Let’s see what happens from this point out.
Man, since winning the 2013 World Series, the Red Sox really stink.
The Yankees have won 6 of their last 7 games. The Mets have won their last 11 games in a row. Neither team can claim that they’re presently riding a bad wave. And, they face each other now on Friday, Saturday and Sunday.
No truth to the rumor that the Yankees are going to invite Luis Castillo to throw out the first pitch on Friday. But, I suspect that the 7-Line gang is going to invade Yankee Stadium like never before…
The whole thing should make for some interesting sports talk radio in NYC on Monday morning.
As much as I still, now, have nightmares about the 2004 ALCS, this was pretty funny last night.
Via Newsday –
Fired Mets hitting coach Dave Hudgens hinted that team ownership was the driving force behind his ouster, then fired back at the club’s own television broadcasters, who have long criticized the hitting approach espoused by general manager Sandy Alderson as too passive.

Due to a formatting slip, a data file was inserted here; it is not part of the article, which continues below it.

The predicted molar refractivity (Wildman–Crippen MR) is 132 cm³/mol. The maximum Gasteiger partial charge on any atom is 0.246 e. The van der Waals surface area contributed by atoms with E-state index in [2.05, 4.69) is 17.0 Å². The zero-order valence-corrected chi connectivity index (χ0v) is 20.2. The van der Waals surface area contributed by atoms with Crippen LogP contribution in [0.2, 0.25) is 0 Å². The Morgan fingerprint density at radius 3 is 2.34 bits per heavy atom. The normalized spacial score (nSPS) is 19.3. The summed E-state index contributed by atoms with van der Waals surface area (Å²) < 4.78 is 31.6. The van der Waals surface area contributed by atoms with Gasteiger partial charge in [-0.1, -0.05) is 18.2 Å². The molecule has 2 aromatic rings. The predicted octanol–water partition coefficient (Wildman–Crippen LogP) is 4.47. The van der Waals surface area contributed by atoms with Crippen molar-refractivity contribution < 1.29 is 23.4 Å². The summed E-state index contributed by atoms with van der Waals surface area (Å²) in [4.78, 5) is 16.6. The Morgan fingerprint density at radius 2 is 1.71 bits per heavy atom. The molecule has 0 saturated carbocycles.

Did Hudgens believe he got a fair shake?
“It depends on who you’re talking about, from who,” Hudgens told Newsday Monday night in a phone interview, just a few hours after his dismissal. “From Sandy, from the front office, from the players, from Terry [Collins], from the other coaches, yeah, absolutely.”
He omitted team ownership. Hudgens and Alderson have ties dating to their time with the Athletics organization. Hudgens, who joined the Mets in 2011, defended the team’s patient hitting approach, which has been bashed by broadcaster Keith Hernandez.
“The naysayers, the guys who disapprove of us, the guys who I listen to on TV all the time, those guys that know everything about the game, I’m just amazed at it,” Hudgens said. “What’s wrong with getting a good pitch to hit? Somebody, please punch a hole in that for me. I just shake my head at the old-school guys that have it all figured out. Go up there and swing the bat. Well, what do you want to swing at? It just confounds me. It’s just hilarious, really.
“That’s one thing. I’m glad I don’t have to listen to those guys anymore.”
Hudgens said he was “a little bit surprised” by his firing since he believed the Mets had shown signs of improvement. “Every one of the players came in and gave me a hug and said how sorry they were,” he said. “I was really happy with my relationship with all the guys, with coaches, with Terry, Sandy, the front office. I’ve got nothing but positive things to say.”